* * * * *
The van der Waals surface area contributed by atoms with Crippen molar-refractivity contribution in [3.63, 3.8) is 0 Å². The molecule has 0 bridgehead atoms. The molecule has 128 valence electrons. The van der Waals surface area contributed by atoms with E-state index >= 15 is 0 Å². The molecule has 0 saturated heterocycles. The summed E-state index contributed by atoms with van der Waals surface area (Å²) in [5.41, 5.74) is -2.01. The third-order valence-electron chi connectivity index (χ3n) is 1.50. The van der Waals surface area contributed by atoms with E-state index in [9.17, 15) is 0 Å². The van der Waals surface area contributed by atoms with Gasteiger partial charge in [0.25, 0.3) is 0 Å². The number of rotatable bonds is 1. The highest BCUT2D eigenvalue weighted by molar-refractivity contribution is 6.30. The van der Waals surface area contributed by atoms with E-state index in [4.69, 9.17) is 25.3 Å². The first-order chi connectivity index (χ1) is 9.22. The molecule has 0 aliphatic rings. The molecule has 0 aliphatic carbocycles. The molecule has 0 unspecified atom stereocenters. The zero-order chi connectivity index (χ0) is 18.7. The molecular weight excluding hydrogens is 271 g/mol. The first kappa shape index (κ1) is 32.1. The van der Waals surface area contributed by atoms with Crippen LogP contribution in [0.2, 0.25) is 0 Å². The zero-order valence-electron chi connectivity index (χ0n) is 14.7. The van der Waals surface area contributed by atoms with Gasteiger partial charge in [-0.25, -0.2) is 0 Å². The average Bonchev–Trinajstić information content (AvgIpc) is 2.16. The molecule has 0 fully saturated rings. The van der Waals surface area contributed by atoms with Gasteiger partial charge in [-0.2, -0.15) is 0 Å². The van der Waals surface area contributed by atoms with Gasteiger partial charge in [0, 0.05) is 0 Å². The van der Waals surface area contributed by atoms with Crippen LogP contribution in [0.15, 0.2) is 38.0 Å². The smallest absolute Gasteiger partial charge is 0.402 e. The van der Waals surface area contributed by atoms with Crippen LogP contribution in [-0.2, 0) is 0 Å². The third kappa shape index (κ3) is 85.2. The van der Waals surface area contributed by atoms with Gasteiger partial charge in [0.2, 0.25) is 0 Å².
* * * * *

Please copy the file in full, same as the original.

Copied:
The van der Waals surface area contributed by atoms with Crippen molar-refractivity contribution in [3.63, 3.8) is 0 Å². The molecule has 0 bridgehead atoms. The molecule has 128 valence electrons. The van der Waals surface area contributed by atoms with E-state index >= 15 is 0 Å². The molecule has 0 saturated heterocycles. The summed E-state index contributed by atoms with van der Waals surface area (Å²) in [5.41, 5.74) is -2.01. The third-order valence-electron chi connectivity index (χ3n) is 1.50. The van der Waals surface area contributed by atoms with E-state index in [9.17, 15) is 0 Å². The van der Waals surface area contributed by atoms with Gasteiger partial charge in [0.25, 0.3) is 0 Å². The number of rotatable bonds is 1. The highest BCUT2D eigenvalue weighted by molar-refractivity contribution is 6.30. The van der Waals surface area contributed by atoms with E-state index in [4.69, 9.17) is 25.3 Å². The first-order chi connectivity index (χ1) is 9.22. The molecule has 0 aliphatic rings. The molecule has 0 aliphatic carbocycles. The molecule has 0 unspecified atom stereocenters. The zero-order chi connectivity index (χ0) is 18.7. The molecular weight excluding hydrogens is 271 g/mol. The first kappa shape index (κ1) is 32.1. The van der Waals surface area contributed by atoms with Crippen LogP contribution in [0.2, 0.25) is 0 Å². The zero-order valence-electron chi connectivity index (χ0n) is 14.7. The van der Waals surface area contributed by atoms with Gasteiger partial charge in [-0.25, -0.2) is 0 Å². The average Bonchev–Trinajstić information content (AvgIpc) is 2.16. The molecule has 0 fully saturated rings. The van der Waals surface area contributed by atoms with Gasteiger partial charge in [-0.2, -0.15) is 0 Å². The van der Waals surface area contributed by atoms with Gasteiger partial charge in [0, 0.05) is 0 Å². The van der Waals surface area contributed by atoms with Crippen LogP contribution in [0.15, 0.2) is 38.0 Å². The smallest absolute Gasteiger partial charge is 0.402 e. The van der Waals surface area contributed by atoms with Crippen LogP contribution in [-0.2, 0) is 0 Å². The third kappa shape index (κ3) is 85.2. The van der Waals surface area contributed by atoms with Gasteiger partial charge in [0.2, 0.25) is 0 Å².